Recent research seems to suggest that it can.
First, when one person experiences mistreatment at work, his or her spouse is more likely to experience health decrements. In a study of over 2000 couples, Haines, Marchand, and Harvey (2006) found workplace aggression experienced by one or both partners in a relationship increased the level of psychological distress in the other partner.
But it gets worse…
Carlson, Ferguson, Perrewe, & Whitten (2011) studied 280 couples and found that when employees are abused by their supervisors, they experience greater relationship tension at home, leading to poorer family functioning.
These results are disturbing. Most research to date has confined the negative outcomes of workplace mistreatment to the organization. We expect workplace aggression to negatively affect target attitudes and performance at work. It seems obvious that if our supervisor mistreats us, we might like our job less!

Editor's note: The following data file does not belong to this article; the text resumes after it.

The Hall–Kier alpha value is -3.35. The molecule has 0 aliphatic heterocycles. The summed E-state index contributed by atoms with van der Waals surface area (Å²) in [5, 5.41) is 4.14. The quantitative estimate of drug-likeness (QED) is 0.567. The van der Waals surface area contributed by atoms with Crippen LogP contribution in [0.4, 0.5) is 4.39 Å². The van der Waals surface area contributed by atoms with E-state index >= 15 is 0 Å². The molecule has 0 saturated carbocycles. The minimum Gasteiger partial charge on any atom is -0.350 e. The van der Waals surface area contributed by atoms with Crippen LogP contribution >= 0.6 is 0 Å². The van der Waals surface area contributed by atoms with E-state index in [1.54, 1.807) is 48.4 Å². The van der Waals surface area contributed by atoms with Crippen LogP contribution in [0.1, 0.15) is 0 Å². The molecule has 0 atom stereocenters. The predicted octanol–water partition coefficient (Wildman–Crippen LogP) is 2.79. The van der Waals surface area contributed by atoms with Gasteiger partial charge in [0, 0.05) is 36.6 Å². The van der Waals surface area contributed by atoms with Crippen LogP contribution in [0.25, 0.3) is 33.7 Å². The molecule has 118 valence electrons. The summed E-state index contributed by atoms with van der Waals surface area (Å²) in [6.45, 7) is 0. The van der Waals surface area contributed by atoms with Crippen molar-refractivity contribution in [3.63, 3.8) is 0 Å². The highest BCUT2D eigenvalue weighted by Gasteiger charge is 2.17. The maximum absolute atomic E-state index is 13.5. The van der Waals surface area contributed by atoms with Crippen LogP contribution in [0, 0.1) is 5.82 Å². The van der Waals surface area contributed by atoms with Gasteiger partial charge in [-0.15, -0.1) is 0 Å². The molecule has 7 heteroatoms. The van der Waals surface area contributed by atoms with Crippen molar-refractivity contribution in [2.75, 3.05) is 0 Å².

But once we leave the workplace that should be the end of it.
Not so. It seems that workplace aggression knows no boundaries. In a particularly compelling study, Hoobler and Brass (2006) found that when supervisors experience workplace injustice they are more likely to behave aggressively towards their subordinates. This is what’s known as “displaced aggression” or a “kick the dog” effect in which one person takes out their negative experiences on someone else. But the story doesn’t end there. These researchers also surveyed subordinates’ family members and found that mistreated subordinates are more likely to go home and undermine their family members! Effectively, workplace aggression can trickle down from a supervisor, to a subordinate, to the subordinate’s family.
So what’s next? Do kids who are mistreated by parents who are mistreated by supervisors go to school and become bullies? The implications are worrisome.